Background: After terror attacks, the media coverage can be a potential secondary stressor for bereaved families. In the present study, we aimed to examine the level of prolonged grief (PG), and to explore the association between media exposure and PG in parents and siblings of individuals who were killed in a terror attack.
Method: Parents and siblings (n = 103) from 42 different families bereaved by the 2011 Utøya Island mass shooting participated in a survey 18 months after the attack. The survey measured the amount of media exposure experienced by the bereaved during the first month after the attack. PG was self-reported using the Inventory of Complicated Grief (ICG). Data was analyzed with multilevel methods with mixed effects models.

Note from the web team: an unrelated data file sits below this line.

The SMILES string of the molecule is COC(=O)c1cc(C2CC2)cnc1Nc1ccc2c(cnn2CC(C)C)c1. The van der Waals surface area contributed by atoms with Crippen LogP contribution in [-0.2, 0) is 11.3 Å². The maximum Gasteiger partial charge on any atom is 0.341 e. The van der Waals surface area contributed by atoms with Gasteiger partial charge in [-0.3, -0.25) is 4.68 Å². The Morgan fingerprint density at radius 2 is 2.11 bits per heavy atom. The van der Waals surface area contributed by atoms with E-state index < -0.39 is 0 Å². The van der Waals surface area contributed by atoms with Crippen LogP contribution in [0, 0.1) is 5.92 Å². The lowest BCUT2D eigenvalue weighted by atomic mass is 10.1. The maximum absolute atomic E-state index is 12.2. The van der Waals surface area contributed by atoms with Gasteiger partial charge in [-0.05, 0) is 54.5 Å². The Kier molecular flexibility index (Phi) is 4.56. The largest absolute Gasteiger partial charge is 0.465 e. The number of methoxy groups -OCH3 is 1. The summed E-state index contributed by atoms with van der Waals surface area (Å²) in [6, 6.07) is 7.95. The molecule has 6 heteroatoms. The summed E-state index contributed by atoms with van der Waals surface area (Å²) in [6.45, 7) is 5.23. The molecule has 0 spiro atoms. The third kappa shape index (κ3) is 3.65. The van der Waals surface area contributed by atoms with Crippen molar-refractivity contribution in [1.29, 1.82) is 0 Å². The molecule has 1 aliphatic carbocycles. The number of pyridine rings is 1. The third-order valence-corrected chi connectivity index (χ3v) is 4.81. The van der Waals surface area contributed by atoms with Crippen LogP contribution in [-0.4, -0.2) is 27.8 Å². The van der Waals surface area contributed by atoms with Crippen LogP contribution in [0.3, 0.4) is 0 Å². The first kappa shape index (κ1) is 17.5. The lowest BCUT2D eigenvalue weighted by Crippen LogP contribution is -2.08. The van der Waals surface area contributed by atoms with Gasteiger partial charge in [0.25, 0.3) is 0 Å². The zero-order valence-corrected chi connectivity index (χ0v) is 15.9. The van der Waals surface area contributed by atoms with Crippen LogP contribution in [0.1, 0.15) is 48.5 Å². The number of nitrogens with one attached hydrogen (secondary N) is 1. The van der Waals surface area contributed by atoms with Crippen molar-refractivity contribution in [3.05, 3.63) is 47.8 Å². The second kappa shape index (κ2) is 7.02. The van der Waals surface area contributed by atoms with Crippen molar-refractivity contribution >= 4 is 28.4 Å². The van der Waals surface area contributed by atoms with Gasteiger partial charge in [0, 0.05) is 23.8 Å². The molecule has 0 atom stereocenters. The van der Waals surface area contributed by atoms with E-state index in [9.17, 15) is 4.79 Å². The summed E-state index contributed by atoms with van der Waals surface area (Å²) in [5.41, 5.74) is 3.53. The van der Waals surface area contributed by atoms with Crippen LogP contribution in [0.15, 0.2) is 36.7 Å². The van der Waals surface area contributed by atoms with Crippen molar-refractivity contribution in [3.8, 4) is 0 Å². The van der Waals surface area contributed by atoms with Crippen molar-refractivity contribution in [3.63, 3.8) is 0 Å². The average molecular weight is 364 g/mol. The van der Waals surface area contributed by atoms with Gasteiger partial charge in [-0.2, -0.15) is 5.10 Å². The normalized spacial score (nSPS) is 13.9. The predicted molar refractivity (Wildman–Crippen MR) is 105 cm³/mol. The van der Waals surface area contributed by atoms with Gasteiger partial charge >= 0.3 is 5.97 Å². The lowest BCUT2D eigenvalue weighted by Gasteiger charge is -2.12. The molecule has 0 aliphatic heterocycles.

Results: Of the total sample of participants, 78.6% (n = 81/103) had sum scores higher than the designated cutoff >25 on ICG, indicating a probable prolonged grief disorder (PGD). Multilevel analysis showed significantly higher level of PG among those who reported high exposure to the media coverage (>4 hours daily) the first month after the attack, among females, and among those who were in contact with their son/daughter/brother/sister by telephone during the attack. Limitations: With the cross-sectional design, caution should be taken about making interpretations about causal effects.
Conclusion: Media exposure may trigger or maintain prolonged grief reactions.